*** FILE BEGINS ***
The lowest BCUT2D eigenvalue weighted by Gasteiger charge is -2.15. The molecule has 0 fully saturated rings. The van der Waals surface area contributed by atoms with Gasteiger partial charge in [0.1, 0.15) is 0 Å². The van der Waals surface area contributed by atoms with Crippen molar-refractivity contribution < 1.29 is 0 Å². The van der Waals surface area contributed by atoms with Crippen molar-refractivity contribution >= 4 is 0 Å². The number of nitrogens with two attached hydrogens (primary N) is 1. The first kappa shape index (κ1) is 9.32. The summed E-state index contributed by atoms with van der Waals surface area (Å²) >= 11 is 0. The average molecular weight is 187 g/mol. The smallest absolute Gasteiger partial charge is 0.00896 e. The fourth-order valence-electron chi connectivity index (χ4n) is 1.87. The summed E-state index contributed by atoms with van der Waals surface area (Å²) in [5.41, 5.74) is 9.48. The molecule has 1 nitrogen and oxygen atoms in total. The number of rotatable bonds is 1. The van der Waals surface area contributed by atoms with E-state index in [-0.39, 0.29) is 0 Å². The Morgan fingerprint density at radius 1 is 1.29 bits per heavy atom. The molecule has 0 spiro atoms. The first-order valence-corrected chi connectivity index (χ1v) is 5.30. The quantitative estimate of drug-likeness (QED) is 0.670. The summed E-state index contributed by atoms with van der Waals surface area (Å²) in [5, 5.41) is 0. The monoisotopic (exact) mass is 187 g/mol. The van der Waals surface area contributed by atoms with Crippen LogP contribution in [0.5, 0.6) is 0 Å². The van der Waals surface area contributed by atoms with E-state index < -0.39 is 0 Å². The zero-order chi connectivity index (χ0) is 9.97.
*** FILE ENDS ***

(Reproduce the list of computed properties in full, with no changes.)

The lowest BCUT2D eigenvalue weighted by Gasteiger charge is -2.15. The molecule has 0 fully saturated rings. The van der Waals surface area contributed by atoms with Gasteiger partial charge in [0.1, 0.15) is 0 Å². The van der Waals surface area contributed by atoms with Crippen molar-refractivity contribution < 1.29 is 0 Å². The van der Waals surface area contributed by atoms with Crippen molar-refractivity contribution >= 4 is 0 Å². The number of nitrogens with two attached hydrogens (primary N) is 1. The first kappa shape index (κ1) is 9.32. The summed E-state index contributed by atoms with van der Waals surface area (Å²) >= 11 is 0. The average molecular weight is 187 g/mol. The smallest absolute Gasteiger partial charge is 0.00896 e. The fourth-order valence-electron chi connectivity index (χ4n) is 1.87. The summed E-state index contributed by atoms with van der Waals surface area (Å²) in [5.41, 5.74) is 9.48. The molecule has 1 nitrogen and oxygen atoms in total. The number of rotatable bonds is 1. The van der Waals surface area contributed by atoms with E-state index in [-0.39, 0.29) is 0 Å². The Morgan fingerprint density at radius 1 is 1.29 bits per heavy atom. The molecule has 0 spiro atoms. The first-order valence-corrected chi connectivity index (χ1v) is 5.30. The quantitative estimate of drug-likeness (QED) is 0.670. The summed E-state index contributed by atoms with van der Waals surface area (Å²) in [5, 5.41) is 0. The monoisotopic (exact) mass is 187 g/mol. The van der Waals surface area contributed by atoms with Crippen LogP contribution in [0.5, 0.6) is 0 Å². The van der Waals surface area contributed by atoms with E-state index < -0.39 is 0 Å². The zero-order chi connectivity index (χ0) is 9.97.